Hello Health: First Aid for Doctors
From 2011-2014, Daniel Honan was the Managing Editor at Big Think. Prior to Big Think, Daniel was Vice President of Production for Plum TV, a niche cable network he helped launch in 2002. The production team he oversaw won over two dozen Emmy awards. Daniel has created numerous shows and documentaries for television, and his film credits include Stealing the Fire, a documentary on the black market for nuclear weapons technology.
Follow Daniel on Twitter @DanielHonan
When you look at the best healthcare systems in the world -- that is, the ones that provide the best care and are the most efficient -- you will find a high number of primary care doctors. The United States, on the other hand, is the land of the specialists, and sub-specialists.
Not only does this disproportion between primary care doctors and specialists in the U.S. bog down the whole healthcare system, we have created a system of incentives where it pays more to specialize. Meanwhile, the family physicians, gynecologists and general practitioners who represent the front lines of our health care system are struggling to remain financially viable.
Primary care doctors are getting less money through reimbursements each year. So how do they raise revenue? They try to see more patients. In other words, these doctors are like "hamsters on a treadmill," says Stephen Armstrong, Vice President of Marketing for Hello Health, a secure social network platform that allows doctors to access electronic records and communicate with their patients.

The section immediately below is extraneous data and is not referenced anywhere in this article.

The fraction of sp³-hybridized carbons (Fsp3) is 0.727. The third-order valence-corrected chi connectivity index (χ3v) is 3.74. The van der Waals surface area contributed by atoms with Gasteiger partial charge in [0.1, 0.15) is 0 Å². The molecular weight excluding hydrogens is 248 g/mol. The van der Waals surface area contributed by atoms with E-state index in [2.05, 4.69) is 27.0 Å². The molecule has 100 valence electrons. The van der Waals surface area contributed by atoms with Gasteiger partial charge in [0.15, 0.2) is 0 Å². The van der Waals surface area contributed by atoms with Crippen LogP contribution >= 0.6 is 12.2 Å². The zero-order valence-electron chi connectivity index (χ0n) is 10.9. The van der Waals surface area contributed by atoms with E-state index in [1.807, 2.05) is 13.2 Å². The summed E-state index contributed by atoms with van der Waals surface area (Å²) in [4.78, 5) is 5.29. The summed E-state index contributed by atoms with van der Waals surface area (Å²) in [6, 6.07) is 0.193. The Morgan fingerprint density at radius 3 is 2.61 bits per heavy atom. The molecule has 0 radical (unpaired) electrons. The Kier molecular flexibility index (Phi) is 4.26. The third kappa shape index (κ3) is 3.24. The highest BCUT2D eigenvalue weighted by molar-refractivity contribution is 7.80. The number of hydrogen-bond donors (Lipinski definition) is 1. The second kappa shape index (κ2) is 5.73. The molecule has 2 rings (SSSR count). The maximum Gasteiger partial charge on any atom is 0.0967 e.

There are obvious benefits to patients who use this service, which is intended to compliment traditional primary care practices. After all, there has been a great mindset change in the health care industry. "Patients are customers," says Armstrong. "They have options, and doctors need to have their hand in the game in a more assertive way."
While the federal government incentivizes doctors to invest in building a system to manage electronic records for their patients, it is still a significant investment. Furthermore, few have the time or money to invest in determining the right technology platform. After all, many doctors are great at caring for patients, but might not be the best businessmen. That's where Hello Health steps in, offering itself as a business advisor to independent doctors.
Armstrong says his company has found a niche in the market that no one else is providing. How are other companies using technology to empower us, rather than make us vulnerable? That is the subject of Big Think's series Humanizing Technology. Please see what other companies are doing in the health care industry and others here.
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Follow Daniel Honan on Twitter @Daniel Honan
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